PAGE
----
Consider, finally, the tenets of Israeli security doctrine. According to former head of the Jaffee Center for Strategic Studies Zeev Maoz, the anchor of this doctrine is periodic resort to disproportionate firepower. Because key policymakers believe that “Arabs understand only a language of force,” he explains, Israel (in their view) “must demonstrate every so often that it is strong and able and willing to use force.” On the other hand, Maoz observes, “one almost never hears in Israeli strategic circles that perhaps the reliance on military force as the principal (or even the only) instrument of policy is fundamentally misconceived.” Echoing van Creveld, Maoz points to the IDF as the principal instrument of national integration and social cohesion, the “matrix of national identity.” In order to preserve the army’s centrality in Israeli society, as well as to mobilize the population and divert its attention from internal conflicts, Israeli leaders have fostered a “siege mentality,” promoted “militarism,” and preferred war to peace. Indeed, Maoz reports that they have utilized murderous reprisal raids for combat training and nurturing esprit de corps, and the theater of war and targeted assassinations for testing high-tech weaponry. “Israel’s decision makers tended to overwhelmingly and systematically rely on the use of force,” he concludes,
as a favorite solution to both military and political challenges. This culture of trigger happiness characterized all of Israel’s governments, regardless of period and of the person or party in power.
But it is the undoing of Palestinians, according to Goldberg, that that they “see violence as a panacea” and have “let violence into every corner of their lives”. If they would only emulate Israel.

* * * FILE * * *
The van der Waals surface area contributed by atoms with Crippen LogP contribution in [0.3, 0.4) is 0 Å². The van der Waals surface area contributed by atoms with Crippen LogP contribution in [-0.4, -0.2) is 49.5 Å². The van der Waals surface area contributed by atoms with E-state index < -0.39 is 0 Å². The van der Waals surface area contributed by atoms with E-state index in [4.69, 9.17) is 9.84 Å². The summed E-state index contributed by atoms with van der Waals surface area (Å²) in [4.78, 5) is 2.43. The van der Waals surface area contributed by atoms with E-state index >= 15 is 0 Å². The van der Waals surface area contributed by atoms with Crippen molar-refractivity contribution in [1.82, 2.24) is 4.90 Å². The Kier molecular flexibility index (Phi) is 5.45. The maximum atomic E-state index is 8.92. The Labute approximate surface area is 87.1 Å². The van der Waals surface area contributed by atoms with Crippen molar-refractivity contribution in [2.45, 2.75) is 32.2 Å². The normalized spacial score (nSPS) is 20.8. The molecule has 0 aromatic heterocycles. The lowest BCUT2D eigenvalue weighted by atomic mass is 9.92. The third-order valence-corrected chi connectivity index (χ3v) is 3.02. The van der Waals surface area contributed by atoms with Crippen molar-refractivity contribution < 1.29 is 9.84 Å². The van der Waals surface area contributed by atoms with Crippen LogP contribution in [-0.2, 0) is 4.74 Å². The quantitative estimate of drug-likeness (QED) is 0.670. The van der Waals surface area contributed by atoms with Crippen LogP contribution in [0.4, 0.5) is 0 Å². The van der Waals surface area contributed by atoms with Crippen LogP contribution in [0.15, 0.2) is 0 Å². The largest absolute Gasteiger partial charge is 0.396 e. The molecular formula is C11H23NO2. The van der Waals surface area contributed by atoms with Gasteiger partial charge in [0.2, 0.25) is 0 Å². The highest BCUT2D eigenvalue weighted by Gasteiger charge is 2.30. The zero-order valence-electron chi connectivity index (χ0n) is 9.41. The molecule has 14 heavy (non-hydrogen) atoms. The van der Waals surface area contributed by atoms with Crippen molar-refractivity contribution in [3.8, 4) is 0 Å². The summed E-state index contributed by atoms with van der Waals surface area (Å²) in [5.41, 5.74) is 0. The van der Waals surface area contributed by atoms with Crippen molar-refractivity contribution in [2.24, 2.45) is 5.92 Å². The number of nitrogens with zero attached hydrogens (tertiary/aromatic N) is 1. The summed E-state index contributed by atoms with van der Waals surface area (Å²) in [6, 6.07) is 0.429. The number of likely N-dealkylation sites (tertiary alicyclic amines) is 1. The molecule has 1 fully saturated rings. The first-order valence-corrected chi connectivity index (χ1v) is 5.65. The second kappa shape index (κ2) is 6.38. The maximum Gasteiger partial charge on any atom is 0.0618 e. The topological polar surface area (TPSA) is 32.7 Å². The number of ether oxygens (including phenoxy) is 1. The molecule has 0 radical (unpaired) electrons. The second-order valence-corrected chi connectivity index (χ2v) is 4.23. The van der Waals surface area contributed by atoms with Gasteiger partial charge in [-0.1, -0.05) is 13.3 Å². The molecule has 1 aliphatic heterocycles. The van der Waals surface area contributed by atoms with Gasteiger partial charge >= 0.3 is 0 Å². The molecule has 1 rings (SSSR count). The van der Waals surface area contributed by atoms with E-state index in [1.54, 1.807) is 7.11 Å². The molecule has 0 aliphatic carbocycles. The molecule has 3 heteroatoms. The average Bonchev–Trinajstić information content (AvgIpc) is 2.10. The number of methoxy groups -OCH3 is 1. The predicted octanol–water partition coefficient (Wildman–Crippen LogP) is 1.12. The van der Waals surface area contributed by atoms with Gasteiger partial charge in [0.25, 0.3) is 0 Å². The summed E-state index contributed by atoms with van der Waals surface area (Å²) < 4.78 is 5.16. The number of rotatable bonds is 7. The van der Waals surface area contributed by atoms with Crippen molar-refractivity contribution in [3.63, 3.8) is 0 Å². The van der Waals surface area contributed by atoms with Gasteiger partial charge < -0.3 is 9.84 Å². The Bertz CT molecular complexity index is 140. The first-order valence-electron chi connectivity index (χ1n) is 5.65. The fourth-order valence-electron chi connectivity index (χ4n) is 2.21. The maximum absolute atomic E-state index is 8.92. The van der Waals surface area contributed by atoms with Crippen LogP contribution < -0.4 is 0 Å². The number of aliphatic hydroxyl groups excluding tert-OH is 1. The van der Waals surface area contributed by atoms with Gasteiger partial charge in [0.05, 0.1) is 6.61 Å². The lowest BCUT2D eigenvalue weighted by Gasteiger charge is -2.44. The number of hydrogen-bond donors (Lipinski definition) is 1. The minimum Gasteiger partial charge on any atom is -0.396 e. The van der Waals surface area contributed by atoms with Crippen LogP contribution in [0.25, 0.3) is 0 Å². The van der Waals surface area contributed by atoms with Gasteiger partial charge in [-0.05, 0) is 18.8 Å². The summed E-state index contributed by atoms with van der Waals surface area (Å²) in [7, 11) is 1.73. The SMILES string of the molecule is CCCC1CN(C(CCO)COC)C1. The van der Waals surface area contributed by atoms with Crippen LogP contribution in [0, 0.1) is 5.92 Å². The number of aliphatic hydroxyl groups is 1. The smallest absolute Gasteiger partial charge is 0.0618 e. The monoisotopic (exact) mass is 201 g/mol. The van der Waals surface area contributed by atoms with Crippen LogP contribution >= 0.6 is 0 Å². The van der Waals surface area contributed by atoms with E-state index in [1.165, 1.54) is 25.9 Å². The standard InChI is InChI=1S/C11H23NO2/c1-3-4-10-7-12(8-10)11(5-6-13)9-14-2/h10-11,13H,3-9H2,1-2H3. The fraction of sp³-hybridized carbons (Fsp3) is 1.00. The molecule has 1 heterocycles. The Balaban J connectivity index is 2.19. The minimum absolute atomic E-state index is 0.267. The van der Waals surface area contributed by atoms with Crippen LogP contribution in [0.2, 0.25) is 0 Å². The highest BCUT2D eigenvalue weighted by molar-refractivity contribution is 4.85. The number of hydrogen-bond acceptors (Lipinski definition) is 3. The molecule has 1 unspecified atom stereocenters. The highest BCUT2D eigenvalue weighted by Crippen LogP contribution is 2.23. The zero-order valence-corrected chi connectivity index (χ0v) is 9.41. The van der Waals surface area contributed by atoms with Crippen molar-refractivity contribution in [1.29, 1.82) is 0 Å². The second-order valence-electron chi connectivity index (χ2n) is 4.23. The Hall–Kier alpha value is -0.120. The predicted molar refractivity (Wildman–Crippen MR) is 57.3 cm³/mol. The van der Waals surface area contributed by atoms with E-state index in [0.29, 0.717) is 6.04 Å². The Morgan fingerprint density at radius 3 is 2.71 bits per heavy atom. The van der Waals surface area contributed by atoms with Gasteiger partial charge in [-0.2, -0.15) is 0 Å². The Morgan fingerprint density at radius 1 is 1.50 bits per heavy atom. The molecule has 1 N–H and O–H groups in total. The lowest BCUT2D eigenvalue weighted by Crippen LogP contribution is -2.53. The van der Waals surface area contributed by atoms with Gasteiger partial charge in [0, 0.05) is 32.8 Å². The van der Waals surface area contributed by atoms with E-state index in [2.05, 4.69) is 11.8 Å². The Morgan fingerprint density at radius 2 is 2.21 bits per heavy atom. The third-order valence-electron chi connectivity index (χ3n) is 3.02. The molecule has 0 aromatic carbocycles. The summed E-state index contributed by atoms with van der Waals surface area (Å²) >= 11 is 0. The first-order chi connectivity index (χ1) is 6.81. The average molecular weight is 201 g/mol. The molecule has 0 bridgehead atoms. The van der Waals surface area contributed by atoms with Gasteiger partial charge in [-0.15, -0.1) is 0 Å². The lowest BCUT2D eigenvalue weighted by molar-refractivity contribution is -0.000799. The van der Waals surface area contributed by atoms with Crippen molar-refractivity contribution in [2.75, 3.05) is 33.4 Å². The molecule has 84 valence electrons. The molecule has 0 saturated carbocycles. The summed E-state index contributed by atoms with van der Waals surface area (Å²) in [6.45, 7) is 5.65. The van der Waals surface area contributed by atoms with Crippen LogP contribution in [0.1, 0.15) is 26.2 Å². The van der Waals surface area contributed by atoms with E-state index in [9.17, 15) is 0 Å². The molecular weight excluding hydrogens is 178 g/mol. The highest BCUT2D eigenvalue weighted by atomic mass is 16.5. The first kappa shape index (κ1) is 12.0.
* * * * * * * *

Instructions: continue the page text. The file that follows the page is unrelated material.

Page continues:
Were Palestinians to practice nonviolence, Goldberg contends, Israel would quickly enough be forced to negotiate. This is because, like Britons but unlike Germans, Israelis “could not sustain such one-sided violence, especially in front of television cameras.” The basis of Goldberg’s faith, however, is unclear. The first intifada was a “mass civil uprising,” Schiff and Yaari recalled, “not a war fought with tanks, planes, and artillery or a border skirmish with armed men, but a challenge posed without weapons, a contest against bottles, stones, and firebombs.” One of Israel’s early acts of retaliation was to deport the Palestinian-American pacifist Mubarak Awad of the Center for the Study for Non-violence. Fully seventeen months into this popular civil resistance “without weapons,” and notwithstanding the massive sustained force Israel had already brought to bear to break it, more than half of all Israelis supported the deployment of still “stronger measures” by the IDF while “an overwhelming 72 percentsaw no contradiction between the army’s handling of the uprising and ‘the nation’s democratic values.'” It is of course possible that if Palestinians had found the inner wherewithal to stay the course yet longer in the face of the IDF’s brutality, fissures would have opened up in Israeli society, just as, after years of acquiescence in anti-Jewish measures, Germans recoiled at the raw violence unleashed by the Nazis on Kristallnacht due to an alloy of revulsion and embarrassment. Thus, Israel’s liberal, cosmopolitan milieus such as the High Court of Justice have occasionally proven to be sensitive to international opinion, the Court reversing its prior authorization of torture, for instance, after an outpouring of worldwide condemnation.